For those of you who haven't figured it out yet, I am officially an "old fart"... or an old crone, which actually fits me better. I turned 65 this year and thus qualified to begin the insanity of dealing with Medicare. The full Social Security Follies being next year when I reach "full retirement age." I have a lot of company, it seems, as I keep seeing articles about the Boomer generation reaching retirement age, with lots of suggestions and warnings.
I know for sure we are not all alike. Learned that again a few months ago when I called the local Area on Aging to get some questions answered about the extra stuff you are required to buy for insurance when you sign up for Medicare. They would not just answer what I thought was a simple question, but insisted that I attend a two hour class... 99% of which had no relevance to me. Their information was aimed at affluent (... well, at least middle class, if there is such a thing these days) retirees. They had no class for "po' folks" like this not-startive-but-not-rolling-in-dough artist. I knew for sure there was no money in the budget to pay for additional "part this" or "part that" insurance. I'm not proud to say it, but what medical care I have had of late has been provided by my local hospital on their "sliding scale" ... which I fell off the bottom of with room to spare. The only "reassurance" the AA folks could give me was that "if" I qualified for help paying the additional premiums, what I had paid would be refunded to my Social Security. ... which I don't receive for a year. They were also kind enough to point out that since I was not drawing my benefit yet, I would be billed for these new, required insurances quarterly.
What they did NOT say was that, as official po' folk (receiving food stamps), most likely I would automatically be enrolled in my state medical program when I turned 65. The application for both programs is the same and they "vet" you for both upon each year's update. I was automatically enrolled even before I bit the bullet and filled out the Medicare forms.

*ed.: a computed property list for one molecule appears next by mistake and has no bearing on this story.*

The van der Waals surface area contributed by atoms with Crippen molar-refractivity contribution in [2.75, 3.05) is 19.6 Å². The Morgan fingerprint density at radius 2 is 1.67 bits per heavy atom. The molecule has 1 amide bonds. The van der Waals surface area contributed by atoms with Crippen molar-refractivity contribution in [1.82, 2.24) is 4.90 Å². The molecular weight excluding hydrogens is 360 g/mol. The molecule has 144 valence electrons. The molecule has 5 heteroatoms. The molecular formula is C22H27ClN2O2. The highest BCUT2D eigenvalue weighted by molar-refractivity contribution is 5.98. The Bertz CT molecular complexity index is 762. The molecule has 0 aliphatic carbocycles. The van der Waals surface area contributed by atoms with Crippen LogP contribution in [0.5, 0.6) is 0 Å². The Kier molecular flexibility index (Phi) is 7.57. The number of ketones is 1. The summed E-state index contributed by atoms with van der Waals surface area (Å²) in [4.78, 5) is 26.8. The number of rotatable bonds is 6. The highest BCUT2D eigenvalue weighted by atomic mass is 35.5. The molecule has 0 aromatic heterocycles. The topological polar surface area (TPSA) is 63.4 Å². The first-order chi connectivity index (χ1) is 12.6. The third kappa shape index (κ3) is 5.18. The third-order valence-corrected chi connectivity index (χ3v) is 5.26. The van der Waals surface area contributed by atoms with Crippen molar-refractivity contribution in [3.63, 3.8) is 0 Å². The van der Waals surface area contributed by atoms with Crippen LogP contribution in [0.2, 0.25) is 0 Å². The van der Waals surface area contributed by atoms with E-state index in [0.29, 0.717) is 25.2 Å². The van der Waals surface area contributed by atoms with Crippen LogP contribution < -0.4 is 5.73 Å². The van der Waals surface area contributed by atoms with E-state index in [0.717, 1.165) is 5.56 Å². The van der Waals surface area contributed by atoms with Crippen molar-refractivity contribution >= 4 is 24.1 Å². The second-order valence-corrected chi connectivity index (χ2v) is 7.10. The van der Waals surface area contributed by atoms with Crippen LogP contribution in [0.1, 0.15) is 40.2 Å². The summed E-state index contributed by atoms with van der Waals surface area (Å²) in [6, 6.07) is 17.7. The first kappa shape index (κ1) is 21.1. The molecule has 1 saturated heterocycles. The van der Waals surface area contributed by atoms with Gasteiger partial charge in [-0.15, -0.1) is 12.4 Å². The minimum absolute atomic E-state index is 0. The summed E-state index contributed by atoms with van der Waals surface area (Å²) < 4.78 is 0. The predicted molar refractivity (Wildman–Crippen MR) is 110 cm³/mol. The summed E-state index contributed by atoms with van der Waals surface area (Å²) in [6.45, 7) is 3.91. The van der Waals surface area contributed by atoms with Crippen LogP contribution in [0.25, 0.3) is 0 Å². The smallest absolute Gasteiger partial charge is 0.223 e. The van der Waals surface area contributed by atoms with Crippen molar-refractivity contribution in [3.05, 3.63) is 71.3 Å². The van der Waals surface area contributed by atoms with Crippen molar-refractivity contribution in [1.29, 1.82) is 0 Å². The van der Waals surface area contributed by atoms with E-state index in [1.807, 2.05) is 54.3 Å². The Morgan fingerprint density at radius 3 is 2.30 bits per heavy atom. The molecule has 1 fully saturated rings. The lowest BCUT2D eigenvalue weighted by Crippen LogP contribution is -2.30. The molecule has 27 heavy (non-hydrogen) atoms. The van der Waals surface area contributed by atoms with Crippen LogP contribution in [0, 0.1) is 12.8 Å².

THAT stress is out of the way (though I am pretty sure I will have to dedicate an entire file cabinet to insurance crap by next year, even though I am really not under the doctor's care for anything. My knees -- a chronic condition -- were put on the "call us when you can't stand the pain" basis by the specialist a few years ago). But as I work toward being able to draw my SS pittance (my only pension) it occurred to me that setting aside this year, more or less, as an official Year of Transition would be a good thing.
I have one very concrete goal: eliminate my credit card debt and any other debt that I can before I stop working my part time job. My SS will be a bit (but not much) less than I make on average from my part time job in town. There is a mortgage, a school loan and that's about it. There is overhead... utilities, fuel, repairs, etc. of course and I do have a partner who helps with expenses. And I do not plan to stop painting hex signs (actually will have more time to do this work that I so enjoy!) nor to stop gardening. Whether I continue to sell produce is up in the air at present.
My retirement actually won't look all that much different that life now, I hope. ..Minus the 4 or 5 days a week trips to Bangor and plus about $200 a month that I won't be spending on gas to get to work, that is...I have no desire to travel, to move, to do anything much different other than be more able to live the life that I have chosen more in tune with the seasons, the flow of work on the farm and the ebb and flow of my energy.
As part of my Year of Transition, I will be starting to ask for my holidays as days off, beginning with Equinox this fall. Being able to set aside days to sync with the seasons is something I miss by being in the mundane retail universe.
And that is where I am now on this journey. More updates later, as they happen.